The family smiled Friday after receiving the official document. But, as Tim Riccio noted, Nate was already family. The document made it very special.

“That day was amazing,” Nate told the crowd, which was filled with extended family, friends and even his biological older brother, 21-year-old Giovhany Mondestin.

“He was looking for happiness,” Mondestin said of his younger brother, noting that Nate found it in the Riccio’s. “He’s very special.”

He admitted that initially it was difficult to see his brother in another home. There was an emptiness and silence in Nate’s absence. His mother did her best, he said, but seeing the Riccio’s treating Nate like their own, Mondestin knew this other path was the right one.

Jenna Riccio said her family has grown not only with Nate but also with Mondestin.

Lt. gov. Susan Bysiewicz was also present on Friday. She told Nate and his parents that this is just the beginning of their story. Knowing he wanted to learn how to be a detective, she invited Nate to visit her and a detective’s desk in Hartford.

In a statement, DCF Commissioner Vannessa Dorantes said it takes a collective effort to ensure every child has a permanent home.

“There are different ways that families are formed – adoption is a particular way to achieve this goal,” said Dorantes. “This day is a celebration for the children and their families. There are also many community partners, service providers, attorneys, court officials and DCF staff, all of whom have worked tirelessly for those we collectively serve.”

Jenna Riccio recalls that promoting Nate was a big transition.

“It was really scary at first,” she said. The first few months were often spent in and out of the hospital. Not only did she and Tim Riccio have to learn how to put on Nate’s prosthetic legs, they also had to learn how to raise a child.

“He taught me how to be a mom,” Jenna Riccio said.

When he first went home to the Riccio’s, Nate said he was nervous but excited.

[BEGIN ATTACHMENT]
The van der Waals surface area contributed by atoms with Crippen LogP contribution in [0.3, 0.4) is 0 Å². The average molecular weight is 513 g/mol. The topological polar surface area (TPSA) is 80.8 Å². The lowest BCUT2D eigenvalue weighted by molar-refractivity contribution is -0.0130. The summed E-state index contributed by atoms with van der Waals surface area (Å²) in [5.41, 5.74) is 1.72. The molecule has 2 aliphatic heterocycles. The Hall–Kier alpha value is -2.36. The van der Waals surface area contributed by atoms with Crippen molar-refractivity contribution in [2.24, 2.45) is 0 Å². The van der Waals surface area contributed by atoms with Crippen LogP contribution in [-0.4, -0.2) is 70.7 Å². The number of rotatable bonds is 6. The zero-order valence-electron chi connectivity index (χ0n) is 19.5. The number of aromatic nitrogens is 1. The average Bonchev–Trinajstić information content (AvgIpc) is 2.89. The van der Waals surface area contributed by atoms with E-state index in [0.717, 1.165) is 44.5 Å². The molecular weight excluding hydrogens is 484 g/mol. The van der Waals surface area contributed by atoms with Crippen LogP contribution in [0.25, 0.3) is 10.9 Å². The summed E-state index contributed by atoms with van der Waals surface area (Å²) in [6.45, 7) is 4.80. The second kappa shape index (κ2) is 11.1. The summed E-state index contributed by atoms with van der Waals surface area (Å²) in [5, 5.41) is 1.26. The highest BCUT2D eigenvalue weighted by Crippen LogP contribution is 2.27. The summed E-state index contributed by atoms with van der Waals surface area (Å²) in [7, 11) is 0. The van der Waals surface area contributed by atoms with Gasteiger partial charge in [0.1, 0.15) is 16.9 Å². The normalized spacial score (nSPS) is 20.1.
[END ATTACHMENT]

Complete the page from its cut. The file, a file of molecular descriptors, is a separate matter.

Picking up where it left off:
“It was just weird living with a new family,” he said. “My parents moved a lot, it was just weird being around and living with new people.”

During the first year living with the Riccio’s, Nate said he experienced many firsts: his first Halloween, Thanksgiving, Christmas, and his first trip to the beach and time to swim.

The family had hoped to throw him his first birthday party in March 2020 but had to scrap plans due to the pandemic. Although the family had small gatherings for his birthdays, they hope to host this first party for his next birthday.

In his second year with the Riccio’s, Nate had a wish that was granted by the Make-A-Wish Foundation. His hematologist at Connecticut Children’s Medical Center nominated him, and Nate met his favorite actor: Grant Gustin from The Flash.

According to Jenna Riccio, Nate is now healthier than ever. He will still need multiple surgeries as he gets older and possibly a liver transplant.

As a fifth grader, Nate immersed himself in several extracurricular activities, including choir, bucket band, and student council. He wants to be an actor when he’s older and to make that dream come true he takes acting classes and played a zombie in his first play over Halloween weekend.

Liz Hardaway can be reached at liz.hardaway@hearst.com